Installing a Tile Backsplash in Your Kitchen
Steve Watson and the Don't Sweat It crew take on a kitchen makeover for a busy family of three. The third project in this kitchen remodel: adding a unique tile backsplash.
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The Nunez family, with help from Steve Watson and the Don't Sweat It crew, continue their kitchen makeover with the installation of cabinet door inserts. Below is a summary of steps, as well as a list of tools and materials used, as seen in this project.
Materials and Tools:
1 bag thinset
1 bag white grout
1. Using a flat scraper, remove the old backsplash tile.
2. Before starting, be sure that the old tile is adequately demoed and the surface is clean and clear of debris. You may want to use backer board to ensure a good clean surface.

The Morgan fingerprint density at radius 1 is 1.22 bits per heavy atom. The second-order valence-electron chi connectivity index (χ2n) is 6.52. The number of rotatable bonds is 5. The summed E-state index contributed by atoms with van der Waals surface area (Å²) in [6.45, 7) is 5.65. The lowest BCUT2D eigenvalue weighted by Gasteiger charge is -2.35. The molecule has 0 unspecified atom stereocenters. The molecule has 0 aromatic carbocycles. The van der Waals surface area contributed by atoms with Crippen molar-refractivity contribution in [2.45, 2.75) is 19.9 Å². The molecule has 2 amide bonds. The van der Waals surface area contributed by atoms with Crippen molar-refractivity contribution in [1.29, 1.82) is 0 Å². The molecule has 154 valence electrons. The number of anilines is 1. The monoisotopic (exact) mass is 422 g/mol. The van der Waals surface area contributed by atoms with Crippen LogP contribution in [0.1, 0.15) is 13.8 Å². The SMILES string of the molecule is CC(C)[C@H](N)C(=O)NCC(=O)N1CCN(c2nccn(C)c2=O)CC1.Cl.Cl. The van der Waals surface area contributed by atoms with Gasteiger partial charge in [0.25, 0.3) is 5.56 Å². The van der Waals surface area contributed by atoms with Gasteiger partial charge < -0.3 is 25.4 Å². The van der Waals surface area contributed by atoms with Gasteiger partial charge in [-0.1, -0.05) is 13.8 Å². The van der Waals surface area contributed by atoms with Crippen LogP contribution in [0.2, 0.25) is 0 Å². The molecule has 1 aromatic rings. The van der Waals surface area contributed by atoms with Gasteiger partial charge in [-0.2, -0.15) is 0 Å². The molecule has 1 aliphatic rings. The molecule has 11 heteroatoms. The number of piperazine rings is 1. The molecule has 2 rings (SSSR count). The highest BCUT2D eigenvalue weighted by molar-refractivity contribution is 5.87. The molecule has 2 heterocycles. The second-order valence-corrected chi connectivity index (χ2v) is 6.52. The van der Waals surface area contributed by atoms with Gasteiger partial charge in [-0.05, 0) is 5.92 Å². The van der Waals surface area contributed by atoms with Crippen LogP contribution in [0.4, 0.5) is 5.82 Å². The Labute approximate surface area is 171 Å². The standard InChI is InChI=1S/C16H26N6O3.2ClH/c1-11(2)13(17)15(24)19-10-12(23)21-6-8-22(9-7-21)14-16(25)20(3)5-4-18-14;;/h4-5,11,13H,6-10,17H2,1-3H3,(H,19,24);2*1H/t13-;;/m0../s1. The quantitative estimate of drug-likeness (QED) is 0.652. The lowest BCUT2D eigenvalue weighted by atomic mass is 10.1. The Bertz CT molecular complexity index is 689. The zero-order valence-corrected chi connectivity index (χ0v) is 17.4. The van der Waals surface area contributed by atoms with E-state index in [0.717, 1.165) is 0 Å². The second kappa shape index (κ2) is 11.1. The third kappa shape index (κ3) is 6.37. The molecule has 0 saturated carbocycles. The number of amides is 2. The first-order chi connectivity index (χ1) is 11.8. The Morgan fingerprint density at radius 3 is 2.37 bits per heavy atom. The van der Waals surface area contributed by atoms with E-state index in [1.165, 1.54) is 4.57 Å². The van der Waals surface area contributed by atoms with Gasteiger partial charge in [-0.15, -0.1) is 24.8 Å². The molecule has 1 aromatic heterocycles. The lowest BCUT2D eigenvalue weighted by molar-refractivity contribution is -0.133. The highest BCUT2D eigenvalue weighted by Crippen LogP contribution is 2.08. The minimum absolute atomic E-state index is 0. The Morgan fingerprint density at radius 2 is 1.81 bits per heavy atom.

3. First, begin by applying thinset adhesive to the wall. You don't want to apply more than you can tile in five minutes. Use a 3/16" square-notched trowel and comb the thinset at a 45-degree angle. This will set the proper thickness of the adhesive. Smooth over or knock down the thinset to get rid of the comb marks. Otherwise, you'll see the comb marks through the glass tile. The trick is to do this without changing the depth of the thinset on the wall. Use spacers to make sure the tiles are set in a uniform pattern.
4. Once the tiles are installed, let the mastic set up overnight.
5. When the mastic has dried, mix some grout together to a peanut-butter consistency. Using a grout float, apply to the backsplash. Use the same 45-degree angle to work the grout into all the crevices. Allow at least four hours so the grout can cure.
6. Use a tile sponge to gradually remove the haze off the tiles until only the grout between the tiles remains. Then step back, and enjoy the look of your new backsplash.